I’ve blogged about narcissists before, but just to get us all on the same page, the Mayo Clinic research group defines narcissistic personality disorder as “a mental condition in which people have an inflated sense of their own importance, a deep need for excessive attention and admiration, troubled relationships, and a lack of empathy for others.” In other words, a narcissist is a person who cares only about themselves.

There are three stages to most narcissistic relationships. In the first stage, the narcissist chooses someone to pursue. That decision is based on what the person can do for them. Narcissists sometimes choose very successful and/or very attractive people, because that makes them look good. They’re looking for a kind of “arm candy.” Or they might choose someone with poor self-esteem who doesn’t know how to set boundaries, because that person will do whatever the narcissist wants.

In that first stage, the chase, a narcissist can be extremely charming and attentive. They become the kind of person anyone might fall for. But relationship addicts are especially vulnerable here, because all that lavish attention meets their insatiable need for acceptance and validation.

But when the narcissist has conquered the object of their affection, the second stage begins. Narcissists are actually terrified of real emotional involvement–all they care about is the chase and the triumph. So as soon as they are in a relationship, they start sabotaging it. They become moody and unpredictable. They are unreasonably critical. They pick fights and always blame the other person.

Their partner, the one they treated with such loving adoration, is now dazed and confused. They’re wondering what just happened and how they can get back to the stage where they were being worshipped and adored. It’s easy for a relationship junkie to become addicted to the highs of this kind of relationship, and just deny the lows. They believe if they just try a little harder, act a little better, things will change.

Finally, during the third stage, the relationship junkie keeps obsessively giving, demeaning, and denying themselves. They’re desperately trying reclaim the positive attention they once got. But this is the last stage of a relationship with a narcissist; they don’t bond with people–they just move on.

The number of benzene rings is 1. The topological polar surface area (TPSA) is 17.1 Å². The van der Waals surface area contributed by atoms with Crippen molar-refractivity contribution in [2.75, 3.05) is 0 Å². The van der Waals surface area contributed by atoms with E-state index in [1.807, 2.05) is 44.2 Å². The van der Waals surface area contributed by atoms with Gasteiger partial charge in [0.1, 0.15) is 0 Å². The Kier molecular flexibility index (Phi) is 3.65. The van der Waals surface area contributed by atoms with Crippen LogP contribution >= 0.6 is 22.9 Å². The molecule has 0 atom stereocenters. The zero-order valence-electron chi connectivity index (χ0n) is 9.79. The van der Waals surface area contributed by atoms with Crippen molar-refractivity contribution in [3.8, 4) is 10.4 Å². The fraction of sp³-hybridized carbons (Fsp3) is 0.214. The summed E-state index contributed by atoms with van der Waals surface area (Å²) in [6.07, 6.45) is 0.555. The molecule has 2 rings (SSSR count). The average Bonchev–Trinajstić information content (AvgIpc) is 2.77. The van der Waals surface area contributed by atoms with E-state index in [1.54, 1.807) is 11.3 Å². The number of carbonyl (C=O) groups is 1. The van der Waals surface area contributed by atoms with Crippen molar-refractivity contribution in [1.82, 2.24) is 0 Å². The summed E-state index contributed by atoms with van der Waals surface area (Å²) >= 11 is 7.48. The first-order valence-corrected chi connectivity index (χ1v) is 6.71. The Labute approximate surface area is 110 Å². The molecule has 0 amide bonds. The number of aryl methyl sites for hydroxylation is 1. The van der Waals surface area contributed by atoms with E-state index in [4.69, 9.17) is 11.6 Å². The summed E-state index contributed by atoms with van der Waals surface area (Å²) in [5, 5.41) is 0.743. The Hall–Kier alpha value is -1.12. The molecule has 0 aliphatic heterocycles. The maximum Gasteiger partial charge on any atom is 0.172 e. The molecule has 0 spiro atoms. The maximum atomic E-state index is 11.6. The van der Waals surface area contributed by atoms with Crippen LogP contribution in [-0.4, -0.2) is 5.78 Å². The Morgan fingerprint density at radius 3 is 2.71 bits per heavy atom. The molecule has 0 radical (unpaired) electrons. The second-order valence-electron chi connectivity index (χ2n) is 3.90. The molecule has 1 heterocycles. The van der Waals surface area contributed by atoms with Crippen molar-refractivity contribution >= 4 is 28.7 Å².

This is a dangerous dance for the relationship addict–who already feels empty inside. They will do anything to get love. But for the narcissist, their partners are only objects who exist to gratify their needs. Ironically, these are two sides of the same coin: Each needs the other to fill them up. The relationship junkie has a constant need to be adored and the narcissist has a constant need to be revered. But neither will ever get what they need, because their needs are, literally, insatiable.

This situation is more dangerous for the relationship junkie than it is for the narcissist, because the relationship addict gives their partner the power to determine their worth. The narcissist ends up attacking, demeaning, and criticizing the relationship addict–throwing onto their partner all the negative qualities they are unwilling to acknowledge in themselves.

Meanwhile, the relationship addict, with their weak boundaries, will tolerate behaviors they never thought they would–lying, cheating, stealing. Again and again they will try to prove their love and devotion to the narcissist. The narcissist knows the more the relationship addict focuses on them, the more dependent and powerless that person will become. And the more they can be manipulated.

The relationship addict doesn’t know how to set limits–or to distinguish between what they are responsible for and what their partner is responsible for. The narcissist says, “I cheat on you because you drive me to it.” And so often, the relationship junkie believes it.

But the truth is, we are responsible only for ourselves. You are not responsible for the behavior of others. Everyone must own their actions. A narcissist will try to convince you otherwise. But their problems are their own. Don’t let a narcissist project their problems onto you.

Sherry Gaba, LCSW is a Certified Transformation and Recovery Coach and the leading Psychotherapist on VH1’s Celebrity Rehab and Sex Addiction. She is also the author of “Love Smacked: How to Stop the Cycle of Relationship Addiction and Codependency to Find Everlasting Love”. Take her quiz to find out if you are a love addict or sign up for a 30-minute strategy session. Sherry maintains a private practice in Westlake Village, CA as well as facilitating skype and phone appointments. For more information, visit www.sherrygaba.com.